Neither Wife Nor Maid; Nobody’s Servant

“What’s wrong with the word wife?” I asked the two pairs of newlyweds.

I wouldn’t want to be called a wife,” said Pat, eyes rolling.

“As if!” said Chris.


“It sounds so subservient,” Lee said. “Man and wife, housewife: the little woman in her little world.”


Adriaen van Ostade, The Fishwife (1672)

“Yeah, and I think of derogatory expressions like fishwife and old wives’ tale,” Aeron said.

I exhaled. “Fishwife is an example of wife used in the sense Samuel Johnson described in his 1755 dictionary: ‘a women of low employment.’  The OED adds, ‘especially one engaged in the sale of some commodity.’ You don’t hear about apple wives, strawberry wives, oyster wives or alewives (except as the name of a fish) any more and fishwife survives only in the expression swearing like a fishwife. I think old wives’ tale has less to do with the word wife than with old-fashioned misogyny. In Old English old wife just meant an old woman.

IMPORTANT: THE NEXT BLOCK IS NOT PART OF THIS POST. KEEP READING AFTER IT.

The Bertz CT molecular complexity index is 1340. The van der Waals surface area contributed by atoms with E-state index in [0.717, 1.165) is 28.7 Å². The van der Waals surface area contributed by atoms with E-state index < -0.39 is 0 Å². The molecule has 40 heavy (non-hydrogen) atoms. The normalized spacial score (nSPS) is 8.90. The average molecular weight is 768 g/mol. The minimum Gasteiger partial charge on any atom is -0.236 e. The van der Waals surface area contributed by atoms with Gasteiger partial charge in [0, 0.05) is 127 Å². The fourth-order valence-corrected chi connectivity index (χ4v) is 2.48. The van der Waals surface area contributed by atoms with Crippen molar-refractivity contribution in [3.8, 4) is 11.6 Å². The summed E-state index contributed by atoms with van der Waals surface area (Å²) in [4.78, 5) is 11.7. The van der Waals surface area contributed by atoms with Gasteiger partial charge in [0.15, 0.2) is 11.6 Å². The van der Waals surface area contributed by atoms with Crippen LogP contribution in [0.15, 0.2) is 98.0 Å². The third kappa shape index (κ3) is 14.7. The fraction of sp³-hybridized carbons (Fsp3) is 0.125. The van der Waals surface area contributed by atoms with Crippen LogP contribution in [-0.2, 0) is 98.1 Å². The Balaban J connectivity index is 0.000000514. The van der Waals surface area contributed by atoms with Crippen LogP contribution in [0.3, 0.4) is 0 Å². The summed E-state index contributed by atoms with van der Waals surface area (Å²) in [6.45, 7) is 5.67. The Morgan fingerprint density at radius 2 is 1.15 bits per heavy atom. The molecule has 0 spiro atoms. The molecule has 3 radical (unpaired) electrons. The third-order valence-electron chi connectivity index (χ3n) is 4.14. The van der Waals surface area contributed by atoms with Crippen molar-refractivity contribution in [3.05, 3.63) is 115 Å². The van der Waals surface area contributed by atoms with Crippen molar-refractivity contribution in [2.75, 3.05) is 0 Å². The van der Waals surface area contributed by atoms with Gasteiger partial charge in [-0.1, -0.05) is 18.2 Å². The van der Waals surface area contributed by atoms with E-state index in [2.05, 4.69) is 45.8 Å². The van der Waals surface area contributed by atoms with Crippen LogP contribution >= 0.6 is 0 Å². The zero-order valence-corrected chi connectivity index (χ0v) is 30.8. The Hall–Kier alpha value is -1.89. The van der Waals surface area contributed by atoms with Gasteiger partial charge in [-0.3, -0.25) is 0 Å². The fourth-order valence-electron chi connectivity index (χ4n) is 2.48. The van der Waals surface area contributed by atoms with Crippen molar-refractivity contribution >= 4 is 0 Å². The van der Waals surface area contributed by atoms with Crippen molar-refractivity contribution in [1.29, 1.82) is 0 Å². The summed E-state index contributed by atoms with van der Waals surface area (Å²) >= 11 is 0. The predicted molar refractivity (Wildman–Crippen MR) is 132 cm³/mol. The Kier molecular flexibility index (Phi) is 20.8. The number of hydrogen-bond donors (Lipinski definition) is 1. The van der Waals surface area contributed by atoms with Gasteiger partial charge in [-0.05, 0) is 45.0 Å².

“Lee,” I went on, “You’ve been watching too many old movies.” Lee looked sheepish. The others laughed. “’I now pronounce you man and wife’ went out in the ‘70s. Since then it’s been ‘I now pronounce you husband and wife.’” I had an idea. “By the way, what did they say at your weddings? ‘I now pronounce you…’”

“Married!” they chorused.

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